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And Justice for Some: Differential Treatment of Youth of Color in the Justice System

NCJ Number
Date Published
January 2007
41 pages
This report examines the disproportionate representation of racial or ethnic minorities within the United States Juvenile Justice System.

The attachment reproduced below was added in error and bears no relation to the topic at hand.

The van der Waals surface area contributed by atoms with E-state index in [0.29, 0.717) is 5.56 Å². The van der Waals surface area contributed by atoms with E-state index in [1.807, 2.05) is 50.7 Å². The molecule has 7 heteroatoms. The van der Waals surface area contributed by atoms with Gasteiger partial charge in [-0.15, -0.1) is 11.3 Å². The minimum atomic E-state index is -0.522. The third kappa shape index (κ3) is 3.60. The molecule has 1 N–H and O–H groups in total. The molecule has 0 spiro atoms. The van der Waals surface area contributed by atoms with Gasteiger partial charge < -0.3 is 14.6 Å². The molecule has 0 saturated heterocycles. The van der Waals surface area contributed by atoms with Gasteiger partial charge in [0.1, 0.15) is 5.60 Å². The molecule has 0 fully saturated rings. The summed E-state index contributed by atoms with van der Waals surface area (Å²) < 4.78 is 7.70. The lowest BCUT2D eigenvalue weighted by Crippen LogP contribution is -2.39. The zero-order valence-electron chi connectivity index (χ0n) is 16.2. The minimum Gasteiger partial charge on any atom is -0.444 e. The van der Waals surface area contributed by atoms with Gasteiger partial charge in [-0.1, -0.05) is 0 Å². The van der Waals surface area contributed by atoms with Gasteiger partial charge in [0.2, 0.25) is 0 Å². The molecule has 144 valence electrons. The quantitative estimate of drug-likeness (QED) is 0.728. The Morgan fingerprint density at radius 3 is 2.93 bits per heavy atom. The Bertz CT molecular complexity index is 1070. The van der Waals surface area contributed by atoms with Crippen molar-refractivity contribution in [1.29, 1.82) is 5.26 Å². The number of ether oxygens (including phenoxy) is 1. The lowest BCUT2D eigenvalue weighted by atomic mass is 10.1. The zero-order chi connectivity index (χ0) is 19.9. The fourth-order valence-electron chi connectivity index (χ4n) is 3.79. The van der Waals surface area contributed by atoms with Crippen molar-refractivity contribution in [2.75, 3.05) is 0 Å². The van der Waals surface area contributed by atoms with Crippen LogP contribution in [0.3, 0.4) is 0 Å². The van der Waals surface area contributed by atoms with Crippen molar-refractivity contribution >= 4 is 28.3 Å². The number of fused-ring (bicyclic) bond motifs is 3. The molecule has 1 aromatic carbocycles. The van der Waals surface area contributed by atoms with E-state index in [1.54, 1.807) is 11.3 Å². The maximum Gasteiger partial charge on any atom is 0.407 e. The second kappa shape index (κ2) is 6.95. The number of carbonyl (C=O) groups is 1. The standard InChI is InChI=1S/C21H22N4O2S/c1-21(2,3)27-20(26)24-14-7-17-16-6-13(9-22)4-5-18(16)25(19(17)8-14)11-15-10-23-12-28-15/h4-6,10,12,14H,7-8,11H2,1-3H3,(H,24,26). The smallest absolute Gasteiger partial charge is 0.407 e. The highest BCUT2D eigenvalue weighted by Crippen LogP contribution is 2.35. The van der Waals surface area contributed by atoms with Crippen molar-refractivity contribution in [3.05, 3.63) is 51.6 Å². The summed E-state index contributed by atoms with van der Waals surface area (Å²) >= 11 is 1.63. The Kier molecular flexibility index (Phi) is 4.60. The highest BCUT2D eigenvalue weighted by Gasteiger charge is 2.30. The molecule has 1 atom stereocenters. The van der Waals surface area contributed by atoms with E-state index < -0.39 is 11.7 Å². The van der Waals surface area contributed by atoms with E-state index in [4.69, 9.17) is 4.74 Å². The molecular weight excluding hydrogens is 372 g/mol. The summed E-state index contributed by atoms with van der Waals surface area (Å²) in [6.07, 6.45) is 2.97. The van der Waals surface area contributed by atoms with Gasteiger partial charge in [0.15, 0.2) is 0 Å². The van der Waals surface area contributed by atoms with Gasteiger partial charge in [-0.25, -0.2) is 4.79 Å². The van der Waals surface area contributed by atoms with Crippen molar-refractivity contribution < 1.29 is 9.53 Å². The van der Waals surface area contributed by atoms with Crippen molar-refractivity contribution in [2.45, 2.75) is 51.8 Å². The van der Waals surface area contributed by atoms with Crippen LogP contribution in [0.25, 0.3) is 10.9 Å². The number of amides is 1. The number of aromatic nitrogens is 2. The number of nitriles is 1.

Racial and ethnic differences tend to accumulate as youth are processed through the system. Highlighted findings from the report articulate this and include: (1) in 2004, the majority of juveniles arrested were White youth and African-American youth were disproportionately arrested in 26 of 29 categories; (2) although White youth made up 67 percent of the juvenile court referrals, they made up 60 percent of the detained population, in contrast African-American youth made up 30 percent of the referrals and 37 percent of the detained population; (3) African-American youth were more likely than White youth to be formally charged in juvenile court, even when referred for the same type of offense; (4) African-American youth were somewhat more likely to be waived to adult criminal court than White youth; (5) African-American youth were overrepresented among cases receiving a disposition of out-of-home placement; (6) although African-American youth are 16 percent of the adolescent population in the United States, they are 38 percent of the almost 100,000 youth confined in local detention and State correctional systems; and (7) in 2002, an estimated 4,100 new admission to adult prisons involved youth under the age of 18; 3 out of 4 of these youths were youth of color. African-American juveniles are overrepresented with respect to their proportion in the population at every decision point in the process. From 2002 to 2004, African-Americans were 16 percent of youth, 28 percent of juvenile arrests, 30 percent of referrals to juvenile court, 37 percent of the detained population, 38 percent of youth in residential placement, and 58 percent of youth admitted to State adult prison. This report documents a juvenile justice system that is “separate and unequal.” Tables, figures and references